That is a painting that you've stuck a boat model in front of.

Whatever it is, finding out the traitor's identity is just boring, and the confrontation scene lacks any sense of dramatic weight.

To be honest, this episode is one of the weaker of the series, being beaten out for the weakest only by episode one, which was a travesty and a sham and just generally awful. Here's hoping that Telltale Games ups their proverbial game for the final episode.

Tuesday, 21 July 2015

Teen Wolf S5E5: A Novel Approach.

Teen Wolf
Series 5, Episode 5
A Novel Approach.

I had high hopes for this episode, I really did. As anyone who read my review of the last episode would know, I was fairly convinced that this episode would see the plot kick into a (relatively) higher gear. Doctor Whatshisface with the three eyes was coming back, Donovan was finally going to do something and not just scream at people about how he was going to kill them, everybody had clocked that someone was stealing the bodies, it was all looking pretty good.

The problem, really, is that the preview showed almost the entirety of this week's plot development, and the rest was - well, we'll talk about the rest in a moment.

In this week's episode, we see Donovan, now a wendigo chimera who can manifest mouths anywhere on his body, attack Stiles, who narrowly escapes by impaling him - a grisly fate that Donovan nevertheless pretty easily survives. Meanwhile, Malia's discovery of an old novel, 'The Dread Doctors' sends the gang to Eichen House to talk with Doctor Valack, and straight into a trap set by the Doctors.

The episode gets off to a pretty strong start with Donovan chasing Stiles - Donovan is a pretty scary monster (mouths, mouths everywhere), clearly unhinged, and his stated goal of eating Stiles' legs is a lot more grisly and terrifying than if he wanted to kill Stiles. To be honest, I feel like this episode would have gotten more mileage out of being mostly Donovan and Stiles playing cat and mouse, but instead that portion of the episode is over in ten minutes, and we move on to a vastly inferior plot involving a novel that leads the characters to Eichen House.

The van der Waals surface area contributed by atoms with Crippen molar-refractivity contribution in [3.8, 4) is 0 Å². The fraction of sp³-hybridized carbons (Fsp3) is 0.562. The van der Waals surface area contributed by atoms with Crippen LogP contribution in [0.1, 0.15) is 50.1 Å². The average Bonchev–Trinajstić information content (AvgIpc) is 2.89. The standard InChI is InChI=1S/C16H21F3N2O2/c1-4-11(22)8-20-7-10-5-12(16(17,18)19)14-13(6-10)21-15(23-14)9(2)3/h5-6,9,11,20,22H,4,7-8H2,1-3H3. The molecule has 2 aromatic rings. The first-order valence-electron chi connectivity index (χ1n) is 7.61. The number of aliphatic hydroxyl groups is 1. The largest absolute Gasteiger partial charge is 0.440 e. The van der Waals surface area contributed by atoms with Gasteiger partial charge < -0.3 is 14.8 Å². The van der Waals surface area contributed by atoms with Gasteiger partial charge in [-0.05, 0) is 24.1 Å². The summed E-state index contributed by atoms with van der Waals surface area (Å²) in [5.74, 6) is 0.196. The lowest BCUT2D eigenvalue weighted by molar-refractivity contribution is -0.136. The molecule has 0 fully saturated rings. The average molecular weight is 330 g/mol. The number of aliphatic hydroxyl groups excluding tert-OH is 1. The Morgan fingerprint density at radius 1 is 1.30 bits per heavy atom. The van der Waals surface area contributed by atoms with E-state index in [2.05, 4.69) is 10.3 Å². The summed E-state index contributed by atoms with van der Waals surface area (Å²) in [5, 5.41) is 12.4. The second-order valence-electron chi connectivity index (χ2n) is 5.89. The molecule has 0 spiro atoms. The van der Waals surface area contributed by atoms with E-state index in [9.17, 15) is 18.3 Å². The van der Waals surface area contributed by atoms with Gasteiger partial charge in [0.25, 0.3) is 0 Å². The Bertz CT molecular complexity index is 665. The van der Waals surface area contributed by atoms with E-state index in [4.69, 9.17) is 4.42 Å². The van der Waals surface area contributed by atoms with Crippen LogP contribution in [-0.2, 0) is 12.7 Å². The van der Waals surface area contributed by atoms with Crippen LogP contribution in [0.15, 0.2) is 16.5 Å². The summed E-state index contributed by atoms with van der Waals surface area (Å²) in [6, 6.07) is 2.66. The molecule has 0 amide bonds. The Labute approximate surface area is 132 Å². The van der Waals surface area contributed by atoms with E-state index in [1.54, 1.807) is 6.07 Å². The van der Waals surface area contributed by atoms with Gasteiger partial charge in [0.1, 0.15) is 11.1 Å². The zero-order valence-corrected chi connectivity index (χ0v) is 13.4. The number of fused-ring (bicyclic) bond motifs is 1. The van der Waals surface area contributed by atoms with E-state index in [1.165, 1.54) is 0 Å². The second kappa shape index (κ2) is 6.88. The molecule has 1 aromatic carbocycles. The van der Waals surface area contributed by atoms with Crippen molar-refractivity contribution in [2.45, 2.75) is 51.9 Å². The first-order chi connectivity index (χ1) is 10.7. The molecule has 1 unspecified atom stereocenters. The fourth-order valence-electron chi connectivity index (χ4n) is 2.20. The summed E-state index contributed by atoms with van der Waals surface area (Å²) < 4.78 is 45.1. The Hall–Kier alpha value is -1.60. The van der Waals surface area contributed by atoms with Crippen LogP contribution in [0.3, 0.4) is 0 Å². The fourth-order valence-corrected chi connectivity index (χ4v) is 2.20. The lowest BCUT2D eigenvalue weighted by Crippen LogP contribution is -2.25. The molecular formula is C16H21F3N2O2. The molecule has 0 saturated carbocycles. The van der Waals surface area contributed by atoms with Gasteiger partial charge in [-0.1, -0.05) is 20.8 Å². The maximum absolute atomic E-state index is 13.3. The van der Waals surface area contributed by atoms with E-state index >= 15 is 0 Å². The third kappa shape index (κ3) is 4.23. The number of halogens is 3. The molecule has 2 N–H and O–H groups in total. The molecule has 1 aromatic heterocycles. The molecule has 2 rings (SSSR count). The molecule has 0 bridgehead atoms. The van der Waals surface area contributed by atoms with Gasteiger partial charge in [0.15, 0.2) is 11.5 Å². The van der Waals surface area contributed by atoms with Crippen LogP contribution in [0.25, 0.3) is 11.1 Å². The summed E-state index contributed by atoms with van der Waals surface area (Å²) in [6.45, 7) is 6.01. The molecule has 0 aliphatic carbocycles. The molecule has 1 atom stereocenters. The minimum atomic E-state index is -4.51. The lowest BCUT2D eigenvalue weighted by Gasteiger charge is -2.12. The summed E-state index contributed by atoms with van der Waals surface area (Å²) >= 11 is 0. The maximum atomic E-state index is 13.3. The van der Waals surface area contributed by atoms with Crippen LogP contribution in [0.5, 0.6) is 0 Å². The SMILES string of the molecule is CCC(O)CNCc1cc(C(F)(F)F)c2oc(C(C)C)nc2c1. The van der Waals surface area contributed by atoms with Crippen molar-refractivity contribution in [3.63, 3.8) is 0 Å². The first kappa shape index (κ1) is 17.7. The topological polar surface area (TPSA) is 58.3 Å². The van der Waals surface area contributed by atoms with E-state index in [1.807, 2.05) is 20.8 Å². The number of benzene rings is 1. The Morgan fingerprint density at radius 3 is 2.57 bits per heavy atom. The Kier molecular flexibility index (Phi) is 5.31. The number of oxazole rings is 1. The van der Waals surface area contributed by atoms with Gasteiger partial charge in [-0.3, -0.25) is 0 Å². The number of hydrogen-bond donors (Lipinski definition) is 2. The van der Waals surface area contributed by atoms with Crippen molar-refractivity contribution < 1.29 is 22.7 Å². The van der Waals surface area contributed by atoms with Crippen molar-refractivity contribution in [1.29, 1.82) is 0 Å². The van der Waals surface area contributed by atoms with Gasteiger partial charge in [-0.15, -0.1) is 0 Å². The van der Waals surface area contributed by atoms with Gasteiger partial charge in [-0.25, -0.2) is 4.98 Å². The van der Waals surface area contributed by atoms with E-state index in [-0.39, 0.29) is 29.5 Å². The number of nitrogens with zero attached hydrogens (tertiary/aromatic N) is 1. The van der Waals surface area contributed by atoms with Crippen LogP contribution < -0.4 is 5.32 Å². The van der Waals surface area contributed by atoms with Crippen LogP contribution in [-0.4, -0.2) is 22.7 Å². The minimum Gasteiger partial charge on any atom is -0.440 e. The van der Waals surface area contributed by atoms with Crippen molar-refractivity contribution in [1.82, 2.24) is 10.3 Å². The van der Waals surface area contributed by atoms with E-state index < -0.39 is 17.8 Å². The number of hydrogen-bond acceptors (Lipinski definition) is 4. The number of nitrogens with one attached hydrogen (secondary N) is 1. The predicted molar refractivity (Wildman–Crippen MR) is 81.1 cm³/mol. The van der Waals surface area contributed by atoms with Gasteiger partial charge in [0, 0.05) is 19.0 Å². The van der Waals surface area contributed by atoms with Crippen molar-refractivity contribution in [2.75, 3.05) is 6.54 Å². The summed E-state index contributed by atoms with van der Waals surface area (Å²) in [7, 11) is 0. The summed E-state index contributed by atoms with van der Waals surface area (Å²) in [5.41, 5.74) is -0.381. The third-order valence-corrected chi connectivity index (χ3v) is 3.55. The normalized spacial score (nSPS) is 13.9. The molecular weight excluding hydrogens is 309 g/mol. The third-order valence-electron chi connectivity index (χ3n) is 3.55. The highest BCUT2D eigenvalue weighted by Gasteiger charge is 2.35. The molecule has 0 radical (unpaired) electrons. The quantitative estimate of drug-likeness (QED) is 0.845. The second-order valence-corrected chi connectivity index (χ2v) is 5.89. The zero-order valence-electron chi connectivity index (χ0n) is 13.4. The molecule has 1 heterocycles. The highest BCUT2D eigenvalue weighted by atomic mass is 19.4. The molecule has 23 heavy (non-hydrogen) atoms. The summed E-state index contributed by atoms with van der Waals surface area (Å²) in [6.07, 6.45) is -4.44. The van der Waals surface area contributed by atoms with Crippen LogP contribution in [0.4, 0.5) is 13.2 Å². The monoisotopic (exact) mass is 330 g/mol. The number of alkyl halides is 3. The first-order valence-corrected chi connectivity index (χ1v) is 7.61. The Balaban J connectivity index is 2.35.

Ah, wendigos. Underused, but very creepy.

By 'vastly inferior', what I really mean is 'fanfiction-esque'. The plot device of 'something which appears to be commercial fiction was actually a recounting of real events' always reeks of fanfic no matter where it turns up, and Teen Wolf is no different. Add to that that you have such things as Scott and Kira talking about Stiles having feelings for Lydia (bleck, no, they do not make a good couple, stop that), and the episode seems oddly like it was originally penned for and then clumsily adapted to the screen.

The saving grace of that plotline is that Steven Brand, playing Valack, puts on the stand-out performance of the episode, equal parts charisma and menace, and I am genuinely fascinated to know more about his character. Clearly, he was a teenager when the Doctors last came to Beacon Hills, and clearly he knows a lot about them. They seem to at least somewhat fear him, as they arrange events so that they can access him in Eichen House and take his third eye. That's a plot line I'd like to see explored more.

(A plot line I don't care for as much is the Malia learning to drive subplot, which seems to be driving (heh) at her not having been responsible for her family's demise after all, it instead having been the work of her mercenary mother, the Desert Wolf.)

But we do have more of Lydia being ominous, so that's a thing.

But we didn't get as much movement on the plot as I would have liked. Exposition a-plenty, mostly about how the Doctors have been in Beacon Hills before and were drawn back by the Nemeton, and that their powers come (very vaguely) from electromagnetism, somehow. Instead, the episode is mostly set-up for the next episode, where the characters will apparently be reading the novel and having suppressed memories of the Doctors resurfacing. Lydia, we know, has memories of them, so if the show wants to take this opportunity to throw a curveball at us, somebody other than Lydia is also going to have to remember them.